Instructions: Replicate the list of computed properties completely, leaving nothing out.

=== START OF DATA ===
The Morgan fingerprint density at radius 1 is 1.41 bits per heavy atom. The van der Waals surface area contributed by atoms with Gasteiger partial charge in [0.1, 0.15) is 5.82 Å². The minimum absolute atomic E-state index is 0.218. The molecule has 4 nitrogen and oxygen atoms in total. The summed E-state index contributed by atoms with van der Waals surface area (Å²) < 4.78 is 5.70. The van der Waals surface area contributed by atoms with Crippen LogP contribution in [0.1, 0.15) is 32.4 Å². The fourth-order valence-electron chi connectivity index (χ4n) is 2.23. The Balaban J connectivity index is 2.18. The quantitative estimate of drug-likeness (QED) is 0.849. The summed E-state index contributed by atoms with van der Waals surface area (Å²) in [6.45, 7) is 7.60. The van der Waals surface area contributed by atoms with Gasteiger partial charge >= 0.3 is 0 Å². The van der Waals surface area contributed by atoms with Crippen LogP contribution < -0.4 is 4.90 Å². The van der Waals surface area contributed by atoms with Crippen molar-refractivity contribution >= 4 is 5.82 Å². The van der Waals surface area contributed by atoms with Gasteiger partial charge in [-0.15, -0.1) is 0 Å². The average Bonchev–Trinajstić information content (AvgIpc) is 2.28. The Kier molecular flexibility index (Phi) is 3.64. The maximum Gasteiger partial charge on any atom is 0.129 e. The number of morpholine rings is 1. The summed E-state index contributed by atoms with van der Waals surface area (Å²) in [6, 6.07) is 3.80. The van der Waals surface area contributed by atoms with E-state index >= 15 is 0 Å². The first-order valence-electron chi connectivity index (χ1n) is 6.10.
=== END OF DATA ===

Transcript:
The Morgan fingerprint density at radius 1 is 1.41 bits per heavy atom. The van der Waals surface area contributed by atoms with Gasteiger partial charge in [0.1, 0.15) is 5.82 Å². The minimum absolute atomic E-state index is 0.218. The molecule has 4 nitrogen and oxygen atoms in total. The summed E-state index contributed by atoms with van der Waals surface area (Å²) < 4.78 is 5.70. The van der Waals surface area contributed by atoms with Crippen LogP contribution in [0.1, 0.15) is 32.4 Å². The fourth-order valence-electron chi connectivity index (χ4n) is 2.23. The Balaban J connectivity index is 2.18. The quantitative estimate of drug-likeness (QED) is 0.849. The summed E-state index contributed by atoms with van der Waals surface area (Å²) in [6.45, 7) is 7.60. The van der Waals surface area contributed by atoms with Gasteiger partial charge >= 0.3 is 0 Å². The van der Waals surface area contributed by atoms with Crippen LogP contribution < -0.4 is 4.90 Å². The van der Waals surface area contributed by atoms with Crippen molar-refractivity contribution >= 4 is 5.82 Å². The van der Waals surface area contributed by atoms with Gasteiger partial charge in [-0.15, -0.1) is 0 Å². The average Bonchev–Trinajstić information content (AvgIpc) is 2.28. The Kier molecular flexibility index (Phi) is 3.64. The maximum Gasteiger partial charge on any atom is 0.129 e. The number of morpholine rings is 1. The summed E-state index contributed by atoms with van der Waals surface area (Å²) in [6, 6.07) is 3.80. The van der Waals surface area contributed by atoms with E-state index >= 15 is 0 Å². The first-order valence-electron chi connectivity index (χ1n) is 6.10.